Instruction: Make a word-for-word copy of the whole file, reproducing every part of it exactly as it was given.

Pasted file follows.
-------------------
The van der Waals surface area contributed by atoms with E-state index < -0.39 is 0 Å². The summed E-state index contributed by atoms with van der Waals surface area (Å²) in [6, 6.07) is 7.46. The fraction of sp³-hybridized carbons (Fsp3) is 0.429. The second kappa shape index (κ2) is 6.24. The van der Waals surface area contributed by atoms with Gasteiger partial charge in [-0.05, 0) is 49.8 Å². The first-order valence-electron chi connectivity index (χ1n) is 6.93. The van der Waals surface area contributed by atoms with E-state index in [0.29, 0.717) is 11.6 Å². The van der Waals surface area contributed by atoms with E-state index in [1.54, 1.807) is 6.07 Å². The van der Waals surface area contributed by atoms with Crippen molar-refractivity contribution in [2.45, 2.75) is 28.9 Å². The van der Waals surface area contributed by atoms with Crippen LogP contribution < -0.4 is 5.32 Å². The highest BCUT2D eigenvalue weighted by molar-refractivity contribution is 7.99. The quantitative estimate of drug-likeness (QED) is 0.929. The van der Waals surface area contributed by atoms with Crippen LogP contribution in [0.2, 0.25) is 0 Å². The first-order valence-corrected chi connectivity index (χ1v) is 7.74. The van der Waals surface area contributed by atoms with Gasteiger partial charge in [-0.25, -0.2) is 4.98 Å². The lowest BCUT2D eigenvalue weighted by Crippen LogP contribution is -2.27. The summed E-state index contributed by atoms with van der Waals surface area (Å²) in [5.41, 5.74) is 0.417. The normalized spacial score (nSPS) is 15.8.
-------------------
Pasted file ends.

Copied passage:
The van der Waals surface area contributed by atoms with E-state index < -0.39 is 0 Å². The summed E-state index contributed by atoms with van der Waals surface area (Å²) in [6, 6.07) is 7.46. The fraction of sp³-hybridized carbons (Fsp3) is 0.429. The second kappa shape index (κ2) is 6.24. The van der Waals surface area contributed by atoms with Gasteiger partial charge in [-0.05, 0) is 49.8 Å². The first-order valence-electron chi connectivity index (χ1n) is 6.93. The van der Waals surface area contributed by atoms with E-state index in [0.29, 0.717) is 11.6 Å². The van der Waals surface area contributed by atoms with E-state index in [1.54, 1.807) is 6.07 Å². The van der Waals surface area contributed by atoms with Crippen molar-refractivity contribution in [2.45, 2.75) is 28.9 Å². The van der Waals surface area contributed by atoms with Crippen LogP contribution < -0.4 is 5.32 Å². The highest BCUT2D eigenvalue weighted by molar-refractivity contribution is 7.99. The quantitative estimate of drug-likeness (QED) is 0.929. The van der Waals surface area contributed by atoms with Crippen LogP contribution in [0.2, 0.25) is 0 Å². The first-order valence-corrected chi connectivity index (χ1v) is 7.74. The van der Waals surface area contributed by atoms with Gasteiger partial charge in [-0.25, -0.2) is 4.98 Å². The lowest BCUT2D eigenvalue weighted by Crippen LogP contribution is -2.27. The summed E-state index contributed by atoms with van der Waals surface area (Å²) in [5.41, 5.74) is 0.417. The normalized spacial score (nSPS) is 15.8.